A number of different pole and coil assembly structures have been developed in the past to solve the above-mentioned problems while seeking to afford the noted design objectives. For example, pole energizing coils have been wound with insulating tape and then tightly secured around a magnetic pole member by driving wedges between the two components of the assembly to tighten them and improve thermal conduction between them. That sort of relatively expensive and somewhat thermally inefficient system was followed by an improved pole and coil assembly construction in which a coil is wrapped with glass insulating tape then is potted in insulating resin on the pole, to form an electrically insulating shell around the entire assembly. Normally a vacuum impregnation process is needed when practicing such a construction method, in order to avoid the formation of air pockets in the impregnating resin, otherwise, the ground barrier might fail during operation of the assembly. Relatively recently, a system has been developed for mounting a form wound coil on a magnetic pole member then pouring casting compound between those two components to form a rigid structure and to improve thermal conduction between them. Such a method is described in U.S. Pat. No. 3,359,631, which issued on Dec. 26, 1967 and is assigned to the same assignee as is the invention disclosed herein.

It is also known in the prior art to utilize articulated sheets of insulating material mounted between a magnetic pole member and an associated energizing coil. For example, U.S. Pat. No. 830,419 which issued on Sept. 4, 1906 discloses a field coil insulation system that includes a number of formed sheets of impregnated asbestos mounted around an energizing field coil to protect the coil from deterioration due to normal exposure to weather and contaminants such as dirt and water. U.S. Pat. No. 765,189 which issued on July 19, 1904 discloses a transformer coil insulation system that includes a number of plaited corner pieces comprising folded sheets of insulating paper that are arranged to completely cover the corners of the coil and insulate them from an associated magnetic member. U.S. Pat. No. 2,744,204 which issued on May 1, 1956 and is assigned to the assignee of the present invention, discloses an electric coil and associated pole assembly in which spacers are mounted in corner recesses of a pole to complete a stress-relieved rectangular pole configuration so the coil positioned around the pole will form good thermal contact with essentially all of the encompassed pole surface. A coating of plastisol and non-hygroscopic glass mats is mounted around the pole before the energizing coil is positioned on it to hold the glass mats in intimate thermally conductive contact with the pole. Inherent drawbacks common to such prior art pole and coil assemblies are that they include creased or folded surfaces in the ground barrier insulating materials, particularly where these materials are stretched or folded to form corners in the barrier system. Also, those earlier systems typically required relatively thick layers of insulating mats between the coil and pole in an assembly. Such thick mats undesirably limit the dissipation of coil-generated heat in the pole heat sink.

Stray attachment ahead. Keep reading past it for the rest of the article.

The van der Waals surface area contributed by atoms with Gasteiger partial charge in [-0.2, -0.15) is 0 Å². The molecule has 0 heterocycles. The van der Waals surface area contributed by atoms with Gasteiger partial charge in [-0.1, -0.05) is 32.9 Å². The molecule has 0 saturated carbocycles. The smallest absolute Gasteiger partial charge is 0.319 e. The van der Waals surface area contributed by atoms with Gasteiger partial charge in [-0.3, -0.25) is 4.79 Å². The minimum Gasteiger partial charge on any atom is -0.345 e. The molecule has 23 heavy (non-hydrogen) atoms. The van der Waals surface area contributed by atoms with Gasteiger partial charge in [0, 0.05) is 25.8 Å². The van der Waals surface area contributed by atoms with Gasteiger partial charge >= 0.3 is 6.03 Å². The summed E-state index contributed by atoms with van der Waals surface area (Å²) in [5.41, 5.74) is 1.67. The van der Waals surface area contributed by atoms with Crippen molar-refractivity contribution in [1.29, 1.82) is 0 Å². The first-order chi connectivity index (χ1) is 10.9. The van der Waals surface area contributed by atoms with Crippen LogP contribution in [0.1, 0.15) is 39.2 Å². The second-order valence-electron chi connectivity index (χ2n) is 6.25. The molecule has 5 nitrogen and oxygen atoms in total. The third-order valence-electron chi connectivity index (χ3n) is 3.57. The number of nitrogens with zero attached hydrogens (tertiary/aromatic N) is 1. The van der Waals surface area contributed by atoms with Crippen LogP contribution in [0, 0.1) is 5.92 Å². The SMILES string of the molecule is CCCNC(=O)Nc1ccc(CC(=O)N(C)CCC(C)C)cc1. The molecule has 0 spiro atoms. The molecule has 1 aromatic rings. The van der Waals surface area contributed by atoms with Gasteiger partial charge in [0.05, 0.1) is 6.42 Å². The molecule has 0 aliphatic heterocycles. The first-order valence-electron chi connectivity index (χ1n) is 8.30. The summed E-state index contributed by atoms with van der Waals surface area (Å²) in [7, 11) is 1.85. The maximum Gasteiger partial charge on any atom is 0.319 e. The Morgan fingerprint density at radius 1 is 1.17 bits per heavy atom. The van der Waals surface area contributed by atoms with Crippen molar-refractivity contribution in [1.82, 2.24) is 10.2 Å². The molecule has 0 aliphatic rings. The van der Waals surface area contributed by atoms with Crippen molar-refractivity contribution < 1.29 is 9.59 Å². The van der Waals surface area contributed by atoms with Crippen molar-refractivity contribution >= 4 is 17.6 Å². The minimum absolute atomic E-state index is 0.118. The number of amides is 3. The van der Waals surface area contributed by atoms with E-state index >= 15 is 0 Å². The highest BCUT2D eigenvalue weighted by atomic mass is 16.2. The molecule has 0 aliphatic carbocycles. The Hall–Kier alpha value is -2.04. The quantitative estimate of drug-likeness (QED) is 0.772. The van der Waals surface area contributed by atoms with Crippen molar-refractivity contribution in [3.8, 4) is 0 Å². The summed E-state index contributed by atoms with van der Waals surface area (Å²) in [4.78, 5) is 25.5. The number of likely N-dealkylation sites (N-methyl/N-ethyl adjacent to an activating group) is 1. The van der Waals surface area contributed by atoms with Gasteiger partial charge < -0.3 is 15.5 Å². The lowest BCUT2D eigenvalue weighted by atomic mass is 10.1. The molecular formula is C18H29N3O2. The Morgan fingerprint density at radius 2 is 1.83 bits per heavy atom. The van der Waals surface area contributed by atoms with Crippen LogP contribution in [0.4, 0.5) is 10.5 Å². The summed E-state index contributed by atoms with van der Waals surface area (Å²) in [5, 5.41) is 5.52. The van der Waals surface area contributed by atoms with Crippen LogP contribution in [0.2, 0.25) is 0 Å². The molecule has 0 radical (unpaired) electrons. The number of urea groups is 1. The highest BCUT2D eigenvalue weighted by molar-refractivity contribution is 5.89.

OBJECTS OF THE INVENTION

A primary object of the invention is to provide a pole and coil assembly, and method for making it economically and reliably, to afford the foregoing design objectives while avoiding the above-noted drawbacks of related prior art assemblies.